The few we have in the upper twenties are retired part time and used as sitters for the weaners in the fall and over the winter months in a seperate paddock from the others and they seem to enjoy life in the fields with everyone else the rest of the year.
But the old bags still trot and get the required amount of exercise along with the younger ones each day on there own or forced.
We have a old mare and we are retiring her from being a brood mare. Glory had a colt this year that we named Grand Finale. She will live out her life here on the farm with love and the best of care. We love her dearly
I just gave away and delivered two mares today, to a neighbor with kids that just want pets. One's a mare that I bought at a sale a few months ago, I didn't think she walked right in the ring but my friend said she thought she was just nervous with the footing so I bought her, mistake, theres something wrong with her back and my vet has said she shouldn't be bred, which I already knew, I called the former owners and they acted just stupid and clueless. But we all know one horse can't go alone so I gave her my old Renee, who's a very nice double reg mare but in the 3 yrs that I've had her, she's never foaled. I thought they'd get more attention and Trina could give them a good home so instead of taking them back to an auction and dumping them, I gave them to Trina and made some little kids very happy, I feel good about it too. I have plenty of old mares here yet, they can stay unless I find a perfect home.
I have only retired one mare and she wasn't what I consider old, only 16. But she just wasn't making a good broodmare so she is now in a wonderful home with small children that love to brush her and give her attention. I keep in touch with them and they have actually taken another retired mini mare to keep the first one company when they are gone to shows with their big horses, (no the big horses are pastured with the minis, just share a fence).
My 24 year old Argentina Falabella Mulita will live out her life here with her last foal Annie who is now 7 years old....That sounds like a nice way to retire...she makes a wonderful Nanny..and still will take the herd for a wonderful run and still looks like a Tennessee Walking horse when she trots..
Her sire Napoleon lived to be in his 40's and I hope she does also...
I could never part with a old mare just because she quit reproducing. She would live her life out to its fullest with the best of care I could provide, and be smothered with attention and love from not only me but all the kids who always seem to be around the minis, they would also be GRAMMA horse to my foals. I have a 35 yr old Arabian, who my 11 month old zedonk just adopted as his MOTHER, only problem is my arabian is a gelding!! Zeebo follows Nazarian everywhere just like it was a foal of his...and he is perfect with him. I love the old ones just as much as the young ones. Corinne
We recently bought a bigger place (not on it yet, needs a barn and house and fencing, etc) so now I will be able to keep my mares when they retire. I've not had any old ones before now, I had always bought very young mares, for the most part, but last year I got a 20 year old mare (who foaled this spring) and my original mares, bought as youngsters, will have forever homes with me.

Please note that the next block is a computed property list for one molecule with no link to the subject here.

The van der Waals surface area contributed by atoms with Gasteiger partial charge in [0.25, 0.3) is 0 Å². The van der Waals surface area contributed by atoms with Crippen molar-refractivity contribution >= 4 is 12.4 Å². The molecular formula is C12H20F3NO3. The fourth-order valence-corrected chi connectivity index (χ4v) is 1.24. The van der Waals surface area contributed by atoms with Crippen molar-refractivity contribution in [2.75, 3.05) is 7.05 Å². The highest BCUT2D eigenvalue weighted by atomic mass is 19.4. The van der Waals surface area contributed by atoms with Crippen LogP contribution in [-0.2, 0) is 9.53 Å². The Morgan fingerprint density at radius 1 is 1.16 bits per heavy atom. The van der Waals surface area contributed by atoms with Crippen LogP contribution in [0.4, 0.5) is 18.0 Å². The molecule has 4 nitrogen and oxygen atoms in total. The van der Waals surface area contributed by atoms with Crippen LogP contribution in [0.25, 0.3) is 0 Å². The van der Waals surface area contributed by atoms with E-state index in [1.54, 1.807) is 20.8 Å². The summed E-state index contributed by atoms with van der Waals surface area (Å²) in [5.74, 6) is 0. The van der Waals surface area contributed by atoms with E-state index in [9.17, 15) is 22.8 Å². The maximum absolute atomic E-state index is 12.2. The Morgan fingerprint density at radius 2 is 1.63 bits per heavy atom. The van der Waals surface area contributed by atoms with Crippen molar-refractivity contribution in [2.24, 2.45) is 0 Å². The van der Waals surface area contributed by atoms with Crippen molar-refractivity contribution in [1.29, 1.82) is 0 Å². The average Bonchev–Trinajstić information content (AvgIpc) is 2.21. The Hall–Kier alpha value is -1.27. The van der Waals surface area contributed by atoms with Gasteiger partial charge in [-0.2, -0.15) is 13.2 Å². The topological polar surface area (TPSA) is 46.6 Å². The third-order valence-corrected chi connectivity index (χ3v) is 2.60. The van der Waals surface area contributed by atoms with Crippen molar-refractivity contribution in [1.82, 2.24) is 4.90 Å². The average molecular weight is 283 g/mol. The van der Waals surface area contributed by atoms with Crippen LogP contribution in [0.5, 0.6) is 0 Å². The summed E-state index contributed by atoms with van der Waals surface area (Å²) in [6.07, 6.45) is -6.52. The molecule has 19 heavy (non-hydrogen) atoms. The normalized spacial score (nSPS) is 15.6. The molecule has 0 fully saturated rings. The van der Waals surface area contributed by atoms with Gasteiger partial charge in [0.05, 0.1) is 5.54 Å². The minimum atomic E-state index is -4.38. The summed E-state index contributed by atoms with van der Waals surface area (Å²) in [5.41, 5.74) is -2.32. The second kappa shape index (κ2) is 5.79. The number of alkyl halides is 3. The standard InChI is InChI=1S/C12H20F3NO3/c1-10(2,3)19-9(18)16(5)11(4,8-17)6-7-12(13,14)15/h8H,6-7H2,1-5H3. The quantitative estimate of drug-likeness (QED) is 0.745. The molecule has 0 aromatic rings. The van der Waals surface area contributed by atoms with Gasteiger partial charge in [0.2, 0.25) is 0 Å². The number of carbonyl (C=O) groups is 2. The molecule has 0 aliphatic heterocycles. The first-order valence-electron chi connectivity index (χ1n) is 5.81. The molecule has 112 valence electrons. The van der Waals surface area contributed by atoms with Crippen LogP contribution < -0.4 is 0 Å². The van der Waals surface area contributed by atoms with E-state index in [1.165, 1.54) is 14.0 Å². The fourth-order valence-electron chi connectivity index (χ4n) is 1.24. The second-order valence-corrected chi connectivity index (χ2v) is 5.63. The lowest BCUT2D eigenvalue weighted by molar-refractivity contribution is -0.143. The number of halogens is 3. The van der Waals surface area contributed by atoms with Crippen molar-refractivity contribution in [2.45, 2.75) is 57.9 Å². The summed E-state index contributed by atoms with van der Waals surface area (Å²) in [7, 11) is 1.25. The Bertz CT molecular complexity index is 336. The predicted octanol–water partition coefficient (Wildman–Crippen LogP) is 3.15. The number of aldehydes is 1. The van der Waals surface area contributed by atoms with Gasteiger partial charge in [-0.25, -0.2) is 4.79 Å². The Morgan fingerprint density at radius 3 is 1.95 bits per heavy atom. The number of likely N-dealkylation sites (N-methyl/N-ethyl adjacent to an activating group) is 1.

We have a wonderful "old lady" who is 23 years old. She has had two fillies for us since we bought her last year. She is the most gentle, wonderful mother, and grandma you could ever want. We have bred her back as she is in excellent good health, still runs up and down the hills with the rest of the herd. She is truely a treasure, and when she retires, will always have a home with us. We think she is an amazing genetic source because her breeding goes back to the Hemlock Brooks line, and her sire was Del Teras Apache.
Ours retire here. In fact we'll resemble a retirement home in a few more years as we'll have one stallion and five+ mares being retired.
I wouldn't be against finding a long term free lease to a qualified home, but the people I've all spoken to about this want to have them for their kids (some as young as 1-2 years) to learn on until they can get a big horse, etc., so until the perfect place comes along, they'll be here!
I do know of some breeders that routinely sell all horses that reach 10-12 years of age. This way the horses are still young enough to be very productive for years, but they won't be retiring a bunch, sending to auction, etc.
My older mares are born and die here. If they stopped breeding early , or for a health reason, I might think differently, and I do occasionally sell a young mare- I have just sold a five year old with foal at foot and I am suffering withdrawal- I have NEVER done that before
I have two mares I bred, 22 and 19 respectively, that I am pretty sure have finished. Clary is also OLD suddenly- if she does not pick up I shall have her PTS- those are my only options, I cannot see how she could possibly get better care than she is getting- she was born here, she has never been off the field, I honestly doubt she would settle and she is not a particularly people orientated mare, anyway.
Hard though it is no horse of mine was ever hurt by dying in the arms into which they were born.
As long as I can properly care for them ours will stay here. One option I keep open is if I stumbled onto a home where I feel they could get BETTER care and more attention than I can give them. We have a 30 year old full sized Appy mare that will stay here till she breathes her last. She was my daughter's best friend and we owe her. We bought her as an aged mare and have had her for 10 years.